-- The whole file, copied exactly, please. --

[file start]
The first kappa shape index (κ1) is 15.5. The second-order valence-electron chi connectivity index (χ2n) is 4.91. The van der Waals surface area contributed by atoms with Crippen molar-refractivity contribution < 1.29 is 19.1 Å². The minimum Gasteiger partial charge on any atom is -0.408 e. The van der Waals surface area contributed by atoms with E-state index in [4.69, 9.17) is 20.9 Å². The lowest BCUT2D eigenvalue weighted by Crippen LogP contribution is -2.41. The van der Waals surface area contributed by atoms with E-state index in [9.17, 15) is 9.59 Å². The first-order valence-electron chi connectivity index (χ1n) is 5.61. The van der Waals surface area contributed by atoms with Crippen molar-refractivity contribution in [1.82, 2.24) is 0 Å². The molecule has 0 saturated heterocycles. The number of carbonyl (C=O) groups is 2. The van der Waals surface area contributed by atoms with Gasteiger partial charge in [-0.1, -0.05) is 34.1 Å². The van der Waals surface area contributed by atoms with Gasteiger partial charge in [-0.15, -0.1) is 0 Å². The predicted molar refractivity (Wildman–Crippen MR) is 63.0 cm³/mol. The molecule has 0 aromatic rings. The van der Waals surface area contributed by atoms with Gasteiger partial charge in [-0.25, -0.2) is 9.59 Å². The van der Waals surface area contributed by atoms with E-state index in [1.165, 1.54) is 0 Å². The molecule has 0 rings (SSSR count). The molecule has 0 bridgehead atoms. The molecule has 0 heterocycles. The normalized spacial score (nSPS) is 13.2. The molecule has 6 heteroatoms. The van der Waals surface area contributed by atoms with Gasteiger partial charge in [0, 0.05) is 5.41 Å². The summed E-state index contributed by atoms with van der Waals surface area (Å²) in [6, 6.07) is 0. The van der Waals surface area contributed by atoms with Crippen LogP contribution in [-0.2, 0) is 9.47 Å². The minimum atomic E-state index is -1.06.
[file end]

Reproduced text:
The first kappa shape index (κ1) is 15.5. The second-order valence-electron chi connectivity index (χ2n) is 4.91. The van der Waals surface area contributed by atoms with Crippen molar-refractivity contribution < 1.29 is 19.1 Å². The minimum Gasteiger partial charge on any atom is -0.408 e. The van der Waals surface area contributed by atoms with E-state index in [4.69, 9.17) is 20.9 Å². The lowest BCUT2D eigenvalue weighted by Crippen LogP contribution is -2.41. The van der Waals surface area contributed by atoms with E-state index in [9.17, 15) is 9.59 Å². The first-order valence-electron chi connectivity index (χ1n) is 5.61. The van der Waals surface area contributed by atoms with Crippen molar-refractivity contribution in [1.82, 2.24) is 0 Å². The molecule has 0 saturated heterocycles. The number of carbonyl (C=O) groups is 2. The van der Waals surface area contributed by atoms with Gasteiger partial charge in [-0.1, -0.05) is 34.1 Å². The van der Waals surface area contributed by atoms with Gasteiger partial charge in [-0.15, -0.1) is 0 Å². The predicted molar refractivity (Wildman–Crippen MR) is 63.0 cm³/mol. The molecule has 0 aromatic rings. The van der Waals surface area contributed by atoms with Gasteiger partial charge in [-0.25, -0.2) is 9.59 Å². The van der Waals surface area contributed by atoms with E-state index in [1.165, 1.54) is 0 Å². The molecule has 0 rings (SSSR count). The molecule has 0 bridgehead atoms. The molecule has 0 heterocycles. The normalized spacial score (nSPS) is 13.2. The molecule has 6 heteroatoms. The van der Waals surface area contributed by atoms with Gasteiger partial charge in [0, 0.05) is 5.41 Å². The summed E-state index contributed by atoms with van der Waals surface area (Å²) in [6, 6.07) is 0. The van der Waals surface area contributed by atoms with Crippen LogP contribution in [-0.2, 0) is 9.47 Å². The minimum atomic E-state index is -1.06.